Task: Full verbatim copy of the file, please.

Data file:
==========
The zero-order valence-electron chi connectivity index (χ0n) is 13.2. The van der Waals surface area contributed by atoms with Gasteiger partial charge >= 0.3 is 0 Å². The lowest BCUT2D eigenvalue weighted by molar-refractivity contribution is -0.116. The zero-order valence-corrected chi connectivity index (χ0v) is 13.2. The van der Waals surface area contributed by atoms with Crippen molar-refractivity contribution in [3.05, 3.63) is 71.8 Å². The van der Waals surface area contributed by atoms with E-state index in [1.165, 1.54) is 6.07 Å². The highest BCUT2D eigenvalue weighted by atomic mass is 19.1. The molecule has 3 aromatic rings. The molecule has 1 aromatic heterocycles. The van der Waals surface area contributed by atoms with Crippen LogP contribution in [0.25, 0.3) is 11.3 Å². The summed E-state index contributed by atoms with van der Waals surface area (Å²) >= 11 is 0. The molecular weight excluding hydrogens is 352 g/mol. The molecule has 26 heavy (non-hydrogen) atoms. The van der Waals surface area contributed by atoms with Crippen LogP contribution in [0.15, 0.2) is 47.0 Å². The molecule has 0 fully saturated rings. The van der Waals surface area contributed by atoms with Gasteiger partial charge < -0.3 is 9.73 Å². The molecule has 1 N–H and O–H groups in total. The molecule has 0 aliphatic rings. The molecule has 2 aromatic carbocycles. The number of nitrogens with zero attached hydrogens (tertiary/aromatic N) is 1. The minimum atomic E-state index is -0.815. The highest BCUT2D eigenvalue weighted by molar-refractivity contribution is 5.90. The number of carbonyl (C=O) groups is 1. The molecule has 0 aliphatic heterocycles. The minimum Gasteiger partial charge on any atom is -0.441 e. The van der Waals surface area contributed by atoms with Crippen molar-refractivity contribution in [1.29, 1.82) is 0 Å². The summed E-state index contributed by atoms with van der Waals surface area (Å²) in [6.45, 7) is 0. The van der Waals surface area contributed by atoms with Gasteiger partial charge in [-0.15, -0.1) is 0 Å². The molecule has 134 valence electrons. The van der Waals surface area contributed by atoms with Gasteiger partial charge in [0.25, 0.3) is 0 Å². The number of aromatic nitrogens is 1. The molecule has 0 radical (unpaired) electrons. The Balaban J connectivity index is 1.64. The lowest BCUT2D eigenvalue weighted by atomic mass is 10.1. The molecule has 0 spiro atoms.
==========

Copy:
The zero-order valence-electron chi connectivity index (χ0n) is 13.2. The van der Waals surface area contributed by atoms with Gasteiger partial charge >= 0.3 is 0 Å². The lowest BCUT2D eigenvalue weighted by molar-refractivity contribution is -0.116. The zero-order valence-corrected chi connectivity index (χ0v) is 13.2. The van der Waals surface area contributed by atoms with Crippen molar-refractivity contribution in [3.05, 3.63) is 71.8 Å². The van der Waals surface area contributed by atoms with E-state index in [1.165, 1.54) is 6.07 Å². The highest BCUT2D eigenvalue weighted by atomic mass is 19.1. The molecule has 3 aromatic rings. The molecule has 1 aromatic heterocycles. The van der Waals surface area contributed by atoms with Crippen LogP contribution in [0.25, 0.3) is 11.3 Å². The summed E-state index contributed by atoms with van der Waals surface area (Å²) >= 11 is 0. The molecular weight excluding hydrogens is 352 g/mol. The molecule has 26 heavy (non-hydrogen) atoms. The van der Waals surface area contributed by atoms with Crippen LogP contribution in [0.15, 0.2) is 47.0 Å². The molecule has 0 fully saturated rings. The van der Waals surface area contributed by atoms with Gasteiger partial charge < -0.3 is 9.73 Å². The molecule has 1 N–H and O–H groups in total. The molecule has 0 aliphatic rings. The molecule has 2 aromatic carbocycles. The number of nitrogens with zero attached hydrogens (tertiary/aromatic N) is 1. The minimum atomic E-state index is -0.815. The highest BCUT2D eigenvalue weighted by molar-refractivity contribution is 5.90. The number of carbonyl (C=O) groups is 1. The molecule has 0 aliphatic heterocycles. The minimum Gasteiger partial charge on any atom is -0.441 e. The van der Waals surface area contributed by atoms with Crippen molar-refractivity contribution in [1.29, 1.82) is 0 Å². The summed E-state index contributed by atoms with van der Waals surface area (Å²) in [6.45, 7) is 0. The van der Waals surface area contributed by atoms with Gasteiger partial charge in [-0.15, -0.1) is 0 Å². The molecule has 134 valence electrons. The van der Waals surface area contributed by atoms with Gasteiger partial charge in [0.25, 0.3) is 0 Å². The number of aromatic nitrogens is 1. The molecule has 0 radical (unpaired) electrons. The Balaban J connectivity index is 1.64. The lowest BCUT2D eigenvalue weighted by atomic mass is 10.1. The molecule has 0 spiro atoms.